Album Reviews: Steve Rose’s ‘Ukulele Shorts’ & Charissa Hoffman’s ‘Different View’ Highlight Old and New Ukulele Styles


These 2 new ukulele-focused albums span the ages of the instrument, stylistically and compositionally. Steve Rose’s Ukulele Shorts covers many songs written before 1927 with his experienced hand, while recent Berklee grad Charissa Hoffman’s debut Different View stirs emotions with modern originals.

Steve Rose Shines on Album of Old Covers and Cool Originals

Steve Rose, Ukulele Shorts

The first signs that this album by L.A.-based ukulele player and teacher Steve Rose isn’t going to be an overly serious affair are the title and matching cover photo. Eight of the 17 (short) songs date from 1910 to 1926, so some vo-de-o-do corniness might be expected—and a bit is delivered. Add some comical, but tastefully employed vibraslap and wood block percussive accents and a Dr. Demento–worthy original tune that sings the praises of “Baba Ghanouche,” and you have a playful romp through vaudeville, right? 

Sort of. But for every “Toot-Toot-Tootsie (Goo’ Bye!)” or “Sheik of Araby” or “Chinatown, My Chinatown” there are period tunes played straight, such as “Blue Skies,” “Miss the Mississippi and You,” and instrumental takes on “Limehouse Blues” and “I’ll See You in My Dreams.” Likewise, Rose’s “new” songs mostly sound old, such as the waltz “She Went Over the Falls in a Barrel,” which feels like it’s fresh out of a music hall circa 1910; “Galaxy Rag”—Scott Joplin’s lost ukulele rag?; and the charming throwback “Next Stop, Willoughby.”

But let’s not get too distracted by the humor and nostalgia, because what really makes this album special is its ukuleleness. Rose, who for nearly two decades has guided students (and acted as a uke ensemble leader) at the famous McCabe’s Guitar Shop in Santa Monica, California, has crafted a truly amazing showcase for the instrument. Aided by engineer, co-producer, co-arranger, and keyboardist Wayne Peet, Rose artfully employs multiple, expertly layered ukulele parts on every song, sometimes three or more. When I asked him for the specifics of his arsenal, he said, “Happy to elaborate! Gee, where do I start? Kamaka tenor and Kamaka concert, Martin Iz commemorative tenor, 1950 Martin Style 3 soprano, Mya-Moe tenor resonator, National steel soprano resonator (often played with a slide bar), and a Kala U-bass. I usually played only two selected ukuleles of contrasting tone colors, notwithstanding the bass (although some tracks I played a Fender Jazz bass). These are my entire collection of ukes, each with a different sound. And I’m stopping there!”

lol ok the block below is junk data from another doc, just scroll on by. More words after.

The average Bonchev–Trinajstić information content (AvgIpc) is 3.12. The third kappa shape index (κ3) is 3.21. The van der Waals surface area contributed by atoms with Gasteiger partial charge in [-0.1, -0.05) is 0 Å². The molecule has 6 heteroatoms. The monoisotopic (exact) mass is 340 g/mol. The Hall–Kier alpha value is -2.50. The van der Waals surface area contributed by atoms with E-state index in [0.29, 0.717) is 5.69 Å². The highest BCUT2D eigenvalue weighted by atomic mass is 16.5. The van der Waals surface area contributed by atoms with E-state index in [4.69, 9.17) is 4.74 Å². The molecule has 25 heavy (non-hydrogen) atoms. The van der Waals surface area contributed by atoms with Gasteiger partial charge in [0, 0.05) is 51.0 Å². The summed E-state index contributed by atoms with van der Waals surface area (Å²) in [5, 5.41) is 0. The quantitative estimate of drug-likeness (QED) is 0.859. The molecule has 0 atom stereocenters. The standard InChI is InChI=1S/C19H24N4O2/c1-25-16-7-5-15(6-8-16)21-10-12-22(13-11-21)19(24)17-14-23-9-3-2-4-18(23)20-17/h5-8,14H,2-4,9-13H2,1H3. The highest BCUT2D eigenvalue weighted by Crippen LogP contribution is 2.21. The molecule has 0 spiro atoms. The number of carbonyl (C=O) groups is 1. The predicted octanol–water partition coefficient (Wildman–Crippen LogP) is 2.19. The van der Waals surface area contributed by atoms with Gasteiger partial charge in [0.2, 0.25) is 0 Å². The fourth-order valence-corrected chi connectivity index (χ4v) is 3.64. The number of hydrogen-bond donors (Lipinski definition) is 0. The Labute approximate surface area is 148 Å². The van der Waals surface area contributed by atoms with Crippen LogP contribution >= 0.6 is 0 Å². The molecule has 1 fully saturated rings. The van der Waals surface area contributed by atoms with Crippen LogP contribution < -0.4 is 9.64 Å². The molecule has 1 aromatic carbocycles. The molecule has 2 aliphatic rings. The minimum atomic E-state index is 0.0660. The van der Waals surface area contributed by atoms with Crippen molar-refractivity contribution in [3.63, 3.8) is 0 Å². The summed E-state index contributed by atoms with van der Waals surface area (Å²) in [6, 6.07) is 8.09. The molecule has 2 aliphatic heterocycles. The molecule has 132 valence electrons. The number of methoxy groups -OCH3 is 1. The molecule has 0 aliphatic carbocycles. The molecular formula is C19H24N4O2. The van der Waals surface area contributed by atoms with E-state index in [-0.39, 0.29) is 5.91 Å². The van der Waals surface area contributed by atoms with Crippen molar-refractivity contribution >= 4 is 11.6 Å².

The key word there is “colors,” because what really jumped out at me listening repeatedly to this beautifully recorded album on headphones was the tremendous variation in the “voices” of the ukuleles—the way a fingerpicked backing would suddenly give way to a slide line, and even the subtle but distinct differences between the tenor and soprano resonator ukes. I don’t recall hearing this much slide-uke work on an album before. Sometimes the parts are split left-center-right, and so skillful is the playing and mixing that you can zero-in on the conversation among them. And speaking of voices, I would be remiss if did not mention the gorgeous layering of Rose’s vocals. He possesses a lovely tenor voice that suits the range of material perfectly as a lead, but when stacked in harmonies adds a whole other dimension to the sound—sometimes sounding like a classic ’20s/’30s vocal group, at others more like the Beach Boys or one of Jeff Lynne’s productions.